7You were running well; who hindered you from obeying the truth?
8This persuasion did not come from Him who calls you.
9A little leaven leavens the whole lump of dough.
10I have confidence in you in the Lord that you will adopt no other view; but the one who is disturbing you will bear his judgment, whoever he is.
11But I, brethren, if I still preach circumcision, why am I still persecuted? Then the stumbling block of the cross has been abolished.
12I wish that those who are troubling you would even mutilate themselves.
Paul here is exemplifying how easy it is to fall away from the truth. A little leaven leavens the whole lump of dough. You see, it only takes a little bit of a lie to contaminate all of you. This is how our enemy works. He gets you to believe a little lie, even a half truth, and if we give him a foothold, if we let that lie sit in our minds, it will contaminate everything. Look to Luke 4 where Christ is tempted by satan. He tempts Jesus using twisted versions of scriptures out of context! This is why out of context verse recitation bothers me so much. I can take any word and make it fit in any situation, but if you know why people were saying what they were and how it was said, you understand the full meaning. It’s the whole reason I started this devotional in the first place. I wanted God’s Word the way God intended it, not the way a man told me it was.
In Mathew 18:7 Christ says: “Woe to the world because of its stumbling blocks! For it is inevitable that stumbling blocks come; but woe to that man through whom the stumbling block comes!” This is Paul’s sentiment in verse 10.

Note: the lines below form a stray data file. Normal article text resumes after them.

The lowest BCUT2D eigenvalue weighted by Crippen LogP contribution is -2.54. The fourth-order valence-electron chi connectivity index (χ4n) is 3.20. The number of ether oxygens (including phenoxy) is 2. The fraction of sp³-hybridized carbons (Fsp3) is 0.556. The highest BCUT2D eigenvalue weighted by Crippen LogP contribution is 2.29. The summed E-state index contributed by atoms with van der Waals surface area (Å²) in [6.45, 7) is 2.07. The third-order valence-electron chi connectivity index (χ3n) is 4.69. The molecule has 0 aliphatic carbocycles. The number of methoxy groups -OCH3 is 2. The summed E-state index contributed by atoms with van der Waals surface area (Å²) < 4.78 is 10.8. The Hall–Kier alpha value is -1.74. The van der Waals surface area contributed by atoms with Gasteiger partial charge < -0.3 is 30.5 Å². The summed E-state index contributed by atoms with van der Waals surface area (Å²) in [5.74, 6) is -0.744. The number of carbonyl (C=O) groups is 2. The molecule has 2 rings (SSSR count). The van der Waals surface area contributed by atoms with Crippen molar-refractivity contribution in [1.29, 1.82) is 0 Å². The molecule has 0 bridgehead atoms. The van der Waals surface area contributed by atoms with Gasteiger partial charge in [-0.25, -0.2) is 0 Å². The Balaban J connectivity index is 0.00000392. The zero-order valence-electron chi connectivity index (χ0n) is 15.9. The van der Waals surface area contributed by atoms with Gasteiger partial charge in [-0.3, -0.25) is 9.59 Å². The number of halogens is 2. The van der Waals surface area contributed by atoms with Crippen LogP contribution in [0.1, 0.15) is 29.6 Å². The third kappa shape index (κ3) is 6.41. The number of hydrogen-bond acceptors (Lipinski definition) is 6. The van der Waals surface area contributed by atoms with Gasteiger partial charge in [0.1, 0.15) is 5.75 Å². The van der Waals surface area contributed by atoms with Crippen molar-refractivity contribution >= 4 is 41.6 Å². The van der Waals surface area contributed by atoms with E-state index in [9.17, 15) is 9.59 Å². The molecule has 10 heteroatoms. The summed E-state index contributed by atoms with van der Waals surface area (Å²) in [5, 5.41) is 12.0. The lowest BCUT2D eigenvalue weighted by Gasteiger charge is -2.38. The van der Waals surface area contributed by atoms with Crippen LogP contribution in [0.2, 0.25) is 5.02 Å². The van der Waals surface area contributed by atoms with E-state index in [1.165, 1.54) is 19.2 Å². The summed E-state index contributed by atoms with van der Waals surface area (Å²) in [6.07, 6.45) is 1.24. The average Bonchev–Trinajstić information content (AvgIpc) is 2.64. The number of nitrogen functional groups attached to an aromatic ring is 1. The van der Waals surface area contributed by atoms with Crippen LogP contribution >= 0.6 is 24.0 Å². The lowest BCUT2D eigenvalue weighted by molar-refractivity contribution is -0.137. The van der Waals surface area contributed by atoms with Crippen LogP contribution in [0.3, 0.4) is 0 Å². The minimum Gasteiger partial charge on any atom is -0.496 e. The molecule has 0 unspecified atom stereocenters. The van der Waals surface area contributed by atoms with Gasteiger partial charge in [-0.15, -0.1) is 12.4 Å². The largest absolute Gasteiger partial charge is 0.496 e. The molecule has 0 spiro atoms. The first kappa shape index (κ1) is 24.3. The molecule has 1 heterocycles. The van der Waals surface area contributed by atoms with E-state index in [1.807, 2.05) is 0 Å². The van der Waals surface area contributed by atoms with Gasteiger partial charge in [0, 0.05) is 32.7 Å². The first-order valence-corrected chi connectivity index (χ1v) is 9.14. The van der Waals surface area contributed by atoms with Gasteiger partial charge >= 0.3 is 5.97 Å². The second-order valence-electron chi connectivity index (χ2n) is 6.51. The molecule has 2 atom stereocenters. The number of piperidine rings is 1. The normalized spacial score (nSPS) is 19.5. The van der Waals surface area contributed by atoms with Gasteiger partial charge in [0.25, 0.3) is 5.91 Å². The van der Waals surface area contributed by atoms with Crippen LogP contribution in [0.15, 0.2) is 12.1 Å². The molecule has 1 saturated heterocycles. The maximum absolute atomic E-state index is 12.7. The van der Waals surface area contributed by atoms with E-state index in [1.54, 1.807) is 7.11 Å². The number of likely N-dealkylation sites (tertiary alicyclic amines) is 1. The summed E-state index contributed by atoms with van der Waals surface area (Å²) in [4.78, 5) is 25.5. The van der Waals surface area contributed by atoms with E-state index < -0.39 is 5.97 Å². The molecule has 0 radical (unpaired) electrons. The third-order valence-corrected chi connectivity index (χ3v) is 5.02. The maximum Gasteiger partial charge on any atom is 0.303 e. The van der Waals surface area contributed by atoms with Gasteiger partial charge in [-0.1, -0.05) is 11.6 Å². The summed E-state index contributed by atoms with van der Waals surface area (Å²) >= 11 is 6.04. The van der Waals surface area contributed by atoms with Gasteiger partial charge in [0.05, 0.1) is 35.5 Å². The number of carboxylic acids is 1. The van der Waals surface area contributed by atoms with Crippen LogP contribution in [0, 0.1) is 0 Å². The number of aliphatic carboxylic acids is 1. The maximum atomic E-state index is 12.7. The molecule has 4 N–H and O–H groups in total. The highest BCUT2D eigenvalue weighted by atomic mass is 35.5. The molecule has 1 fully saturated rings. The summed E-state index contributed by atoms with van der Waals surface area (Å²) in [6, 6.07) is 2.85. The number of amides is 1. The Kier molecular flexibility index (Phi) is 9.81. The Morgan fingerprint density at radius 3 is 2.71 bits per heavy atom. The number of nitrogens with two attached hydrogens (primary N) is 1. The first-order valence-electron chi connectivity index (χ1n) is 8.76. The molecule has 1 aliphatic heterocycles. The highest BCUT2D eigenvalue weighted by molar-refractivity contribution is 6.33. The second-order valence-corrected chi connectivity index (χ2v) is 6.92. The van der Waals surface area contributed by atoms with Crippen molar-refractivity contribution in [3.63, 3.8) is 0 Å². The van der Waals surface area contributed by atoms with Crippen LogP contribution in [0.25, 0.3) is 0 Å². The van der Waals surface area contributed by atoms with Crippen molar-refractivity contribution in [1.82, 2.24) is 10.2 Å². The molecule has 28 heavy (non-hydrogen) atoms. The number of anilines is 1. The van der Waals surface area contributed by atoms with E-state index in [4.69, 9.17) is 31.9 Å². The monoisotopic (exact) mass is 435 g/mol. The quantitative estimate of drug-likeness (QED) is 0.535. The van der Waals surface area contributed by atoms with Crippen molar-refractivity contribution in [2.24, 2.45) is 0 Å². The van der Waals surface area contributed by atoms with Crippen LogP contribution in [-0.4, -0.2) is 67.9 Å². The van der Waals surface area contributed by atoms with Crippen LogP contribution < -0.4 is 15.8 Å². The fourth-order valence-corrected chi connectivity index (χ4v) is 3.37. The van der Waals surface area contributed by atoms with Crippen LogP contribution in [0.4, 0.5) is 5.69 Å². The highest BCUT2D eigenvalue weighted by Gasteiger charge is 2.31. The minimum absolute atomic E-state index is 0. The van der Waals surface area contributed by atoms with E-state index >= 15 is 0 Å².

Verse 11 is talking about the pride of man. It is difficult for man to set aside his pride and accept grace through faith. We want to have a part in it, but we don’t. Countless times while explaining the gospel to people have I heard, “but I’m a good person.” That’s great, keep being a good person, but it has nothing to do with your salvation! It isn’t until we realize that we bring nothing to the table worthy of God’s grace that we will be saved. We must sacrifice our pride and whatever authority we think we have to be saved. Until then, your good works will only echo in hell.
Paul’s zeal for the Galatians is expressed in verse 12 with sarcasm. He uses the comparison of ancient pagan priest who would castrate themselves in worship of their religious laws and suggests that these Judaizers who are still trying to earn their way and influence others should do the same since they are so committed to “doing” things to receive grace.
How do we castrate ourselves with rituals throughout the day?